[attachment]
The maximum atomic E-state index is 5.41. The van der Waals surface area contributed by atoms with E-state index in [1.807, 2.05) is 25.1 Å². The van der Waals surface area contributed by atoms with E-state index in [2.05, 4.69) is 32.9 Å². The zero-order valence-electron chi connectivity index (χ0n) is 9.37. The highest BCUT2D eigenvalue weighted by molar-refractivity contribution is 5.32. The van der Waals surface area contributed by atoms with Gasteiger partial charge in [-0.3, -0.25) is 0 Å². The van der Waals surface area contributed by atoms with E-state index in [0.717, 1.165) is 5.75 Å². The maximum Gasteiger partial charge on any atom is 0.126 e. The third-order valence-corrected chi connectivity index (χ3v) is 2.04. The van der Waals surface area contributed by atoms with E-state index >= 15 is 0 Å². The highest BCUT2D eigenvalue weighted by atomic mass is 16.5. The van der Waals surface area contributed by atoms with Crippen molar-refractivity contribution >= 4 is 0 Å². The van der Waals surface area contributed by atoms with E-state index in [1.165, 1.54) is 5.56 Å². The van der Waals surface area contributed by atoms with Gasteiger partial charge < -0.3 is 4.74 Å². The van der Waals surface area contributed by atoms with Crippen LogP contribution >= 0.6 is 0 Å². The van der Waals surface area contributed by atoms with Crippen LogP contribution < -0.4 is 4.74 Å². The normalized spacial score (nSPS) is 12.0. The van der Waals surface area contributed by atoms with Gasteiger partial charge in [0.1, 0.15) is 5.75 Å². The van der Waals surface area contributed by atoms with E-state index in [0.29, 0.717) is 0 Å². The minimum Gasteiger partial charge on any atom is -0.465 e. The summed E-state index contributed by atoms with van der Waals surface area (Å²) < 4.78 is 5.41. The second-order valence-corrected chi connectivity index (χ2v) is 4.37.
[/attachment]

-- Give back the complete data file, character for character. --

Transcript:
The maximum atomic E-state index is 5.41. The van der Waals surface area contributed by atoms with E-state index in [1.807, 2.05) is 25.1 Å². The van der Waals surface area contributed by atoms with E-state index in [2.05, 4.69) is 32.9 Å². The zero-order valence-electron chi connectivity index (χ0n) is 9.37. The highest BCUT2D eigenvalue weighted by molar-refractivity contribution is 5.32. The van der Waals surface area contributed by atoms with Gasteiger partial charge in [-0.3, -0.25) is 0 Å². The van der Waals surface area contributed by atoms with E-state index in [0.717, 1.165) is 5.75 Å². The maximum Gasteiger partial charge on any atom is 0.126 e. The third-order valence-corrected chi connectivity index (χ3v) is 2.04. The van der Waals surface area contributed by atoms with E-state index >= 15 is 0 Å². The highest BCUT2D eigenvalue weighted by atomic mass is 16.5. The van der Waals surface area contributed by atoms with Crippen molar-refractivity contribution >= 4 is 0 Å². The van der Waals surface area contributed by atoms with E-state index in [1.165, 1.54) is 5.56 Å². The van der Waals surface area contributed by atoms with Gasteiger partial charge < -0.3 is 4.74 Å². The van der Waals surface area contributed by atoms with Crippen LogP contribution >= 0.6 is 0 Å². The van der Waals surface area contributed by atoms with Crippen LogP contribution < -0.4 is 4.74 Å². The normalized spacial score (nSPS) is 12.0. The van der Waals surface area contributed by atoms with Gasteiger partial charge in [0.1, 0.15) is 5.75 Å². The van der Waals surface area contributed by atoms with E-state index in [0.29, 0.717) is 0 Å². The minimum Gasteiger partial charge on any atom is -0.465 e. The summed E-state index contributed by atoms with van der Waals surface area (Å²) < 4.78 is 5.41. The second-order valence-corrected chi connectivity index (χ2v) is 4.37.